I hardly ever read books that are hugely popular, especially when they are hugely popular among the Christian population. But The Shack caught my interest. A few months ago in California I saw my friend Elbert glued to "The Shack" and figured the book was probably a good read. When the controversies started on the blogosphere, I decided to buy it. Before I could order it, I found it on my bookshelf along with the other books sent to me for my blog review.I guess I am a little behind on that pile of books to be reviewed.
Anyway, I started reading it and got halfway. Its a good book. It reminded me of the frenzy around Frank Perretti's "This Present Darkness" 20 years ago. We were living in Portland, Oregon at the time. I was a Bible College student and Debbie was a nurse and were among the people absolutely hooked on Perretti's book. Since The Shack is based in Oregon, my old stomping ground for 5 years, it struck a chord and got my attention.
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The Shack reads a little like a Frank Perretti classic but its not as complex or gripping and neither does it produce paranoia in the weak minded. However, it goes deeper into the psyche than Perreti ever did. Its more a psychological journey than a conspiracy thriller,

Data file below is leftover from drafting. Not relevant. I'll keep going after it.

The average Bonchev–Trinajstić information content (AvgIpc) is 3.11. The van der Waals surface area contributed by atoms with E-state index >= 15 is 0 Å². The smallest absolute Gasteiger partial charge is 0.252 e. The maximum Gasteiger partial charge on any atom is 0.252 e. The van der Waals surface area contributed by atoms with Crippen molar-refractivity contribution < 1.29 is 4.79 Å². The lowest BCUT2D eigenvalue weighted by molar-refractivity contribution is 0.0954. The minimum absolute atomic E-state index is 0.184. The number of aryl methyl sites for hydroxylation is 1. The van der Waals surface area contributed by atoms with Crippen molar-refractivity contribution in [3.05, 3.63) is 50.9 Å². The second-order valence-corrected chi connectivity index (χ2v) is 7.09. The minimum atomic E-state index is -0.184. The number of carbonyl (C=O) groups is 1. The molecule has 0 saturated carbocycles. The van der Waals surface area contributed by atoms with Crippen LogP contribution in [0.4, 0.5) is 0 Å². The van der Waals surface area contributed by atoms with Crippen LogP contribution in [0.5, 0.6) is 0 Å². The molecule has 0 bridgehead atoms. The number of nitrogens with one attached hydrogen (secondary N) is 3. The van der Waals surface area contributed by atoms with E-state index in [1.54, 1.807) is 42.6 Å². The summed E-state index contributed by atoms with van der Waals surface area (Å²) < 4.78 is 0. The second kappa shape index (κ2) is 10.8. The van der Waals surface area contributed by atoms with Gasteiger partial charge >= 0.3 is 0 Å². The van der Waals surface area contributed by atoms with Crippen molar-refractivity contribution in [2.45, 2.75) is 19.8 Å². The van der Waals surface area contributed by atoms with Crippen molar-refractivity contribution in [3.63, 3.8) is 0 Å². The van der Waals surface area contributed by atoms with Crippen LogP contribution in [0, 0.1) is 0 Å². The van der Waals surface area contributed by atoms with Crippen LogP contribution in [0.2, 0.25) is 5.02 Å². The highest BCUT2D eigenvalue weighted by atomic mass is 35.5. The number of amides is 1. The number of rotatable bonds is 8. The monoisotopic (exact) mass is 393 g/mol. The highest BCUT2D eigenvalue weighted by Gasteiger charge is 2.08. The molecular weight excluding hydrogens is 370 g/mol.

Its also a bit like one of George MacDonalds fairy tales, especially where God is portrayed as a female (The Wise Woman, At The Back of the North Wind) but it lacks the mystery and subtlety of MacDonald. The Shack is far more obvious and forward.
Unfortunately, The Shack is also cheapened by well-used Christian cliches and drags horribly in the middle where the story gets stuck in a theological conversation about the Trinity - which i did not struggle with theologically, despite the accusations of modalism from the fundie bloggers. My problem was more with the narrative - why is the character, obviously broken and stricken with heartbreaking loss, so determined to chase down intellectual theories on the Trinity? It just doesn't play. Seems more like a good excuse for the writer to roadtest some interesting thoughts.
But if you want to read what everyone is reading, and if you are a pastor with half the ladies in your church reading this book (yes, its big with the ladies) then you should probably read it. I showed it to a friend and she downed the book in less than 24 hours. Some people really LOVE this book. I am not one of those people but I can see why it appeals.